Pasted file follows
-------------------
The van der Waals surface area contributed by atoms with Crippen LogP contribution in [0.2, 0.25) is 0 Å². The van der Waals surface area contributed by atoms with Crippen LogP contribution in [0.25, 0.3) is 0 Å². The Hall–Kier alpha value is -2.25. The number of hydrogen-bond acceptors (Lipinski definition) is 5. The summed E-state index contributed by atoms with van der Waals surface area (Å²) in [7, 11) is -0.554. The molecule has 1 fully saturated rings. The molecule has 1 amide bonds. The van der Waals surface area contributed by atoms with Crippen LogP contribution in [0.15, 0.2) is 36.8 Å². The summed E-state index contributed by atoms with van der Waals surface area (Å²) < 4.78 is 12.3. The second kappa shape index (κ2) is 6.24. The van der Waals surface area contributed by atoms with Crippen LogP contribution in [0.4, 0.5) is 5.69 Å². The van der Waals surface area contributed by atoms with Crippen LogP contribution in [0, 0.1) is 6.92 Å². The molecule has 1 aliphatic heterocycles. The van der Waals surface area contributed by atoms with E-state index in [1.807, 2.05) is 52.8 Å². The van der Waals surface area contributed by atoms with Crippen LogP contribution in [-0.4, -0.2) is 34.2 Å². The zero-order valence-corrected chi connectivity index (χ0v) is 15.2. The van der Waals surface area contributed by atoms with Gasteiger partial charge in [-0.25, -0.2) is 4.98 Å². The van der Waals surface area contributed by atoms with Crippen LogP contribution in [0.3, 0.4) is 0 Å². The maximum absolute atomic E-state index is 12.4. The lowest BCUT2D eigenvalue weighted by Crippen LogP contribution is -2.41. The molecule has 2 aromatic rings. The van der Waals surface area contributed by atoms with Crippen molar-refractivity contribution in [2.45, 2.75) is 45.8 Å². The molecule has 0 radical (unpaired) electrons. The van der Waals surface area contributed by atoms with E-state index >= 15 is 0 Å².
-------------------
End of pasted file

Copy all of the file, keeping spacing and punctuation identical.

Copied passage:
The van der Waals surface area contributed by atoms with Crippen LogP contribution in [0.2, 0.25) is 0 Å². The van der Waals surface area contributed by atoms with Crippen LogP contribution in [0.25, 0.3) is 0 Å². The Hall–Kier alpha value is -2.25. The number of hydrogen-bond acceptors (Lipinski definition) is 5. The summed E-state index contributed by atoms with van der Waals surface area (Å²) in [7, 11) is -0.554. The molecule has 1 fully saturated rings. The molecule has 1 amide bonds. The van der Waals surface area contributed by atoms with Crippen LogP contribution in [0.15, 0.2) is 36.8 Å². The summed E-state index contributed by atoms with van der Waals surface area (Å²) < 4.78 is 12.3. The second kappa shape index (κ2) is 6.24. The van der Waals surface area contributed by atoms with Crippen LogP contribution in [0.4, 0.5) is 5.69 Å². The van der Waals surface area contributed by atoms with Crippen LogP contribution in [0, 0.1) is 6.92 Å². The molecule has 1 aliphatic heterocycles. The van der Waals surface area contributed by atoms with E-state index in [1.807, 2.05) is 52.8 Å². The van der Waals surface area contributed by atoms with Crippen LogP contribution in [-0.4, -0.2) is 34.2 Å². The zero-order valence-corrected chi connectivity index (χ0v) is 15.2. The van der Waals surface area contributed by atoms with Gasteiger partial charge in [-0.25, -0.2) is 4.98 Å². The van der Waals surface area contributed by atoms with Crippen LogP contribution in [0.3, 0.4) is 0 Å². The maximum absolute atomic E-state index is 12.4. The lowest BCUT2D eigenvalue weighted by Crippen LogP contribution is -2.41. The molecule has 2 aromatic rings. The van der Waals surface area contributed by atoms with Crippen molar-refractivity contribution in [2.45, 2.75) is 45.8 Å². The molecule has 0 radical (unpaired) electrons. The van der Waals surface area contributed by atoms with E-state index >= 15 is 0 Å².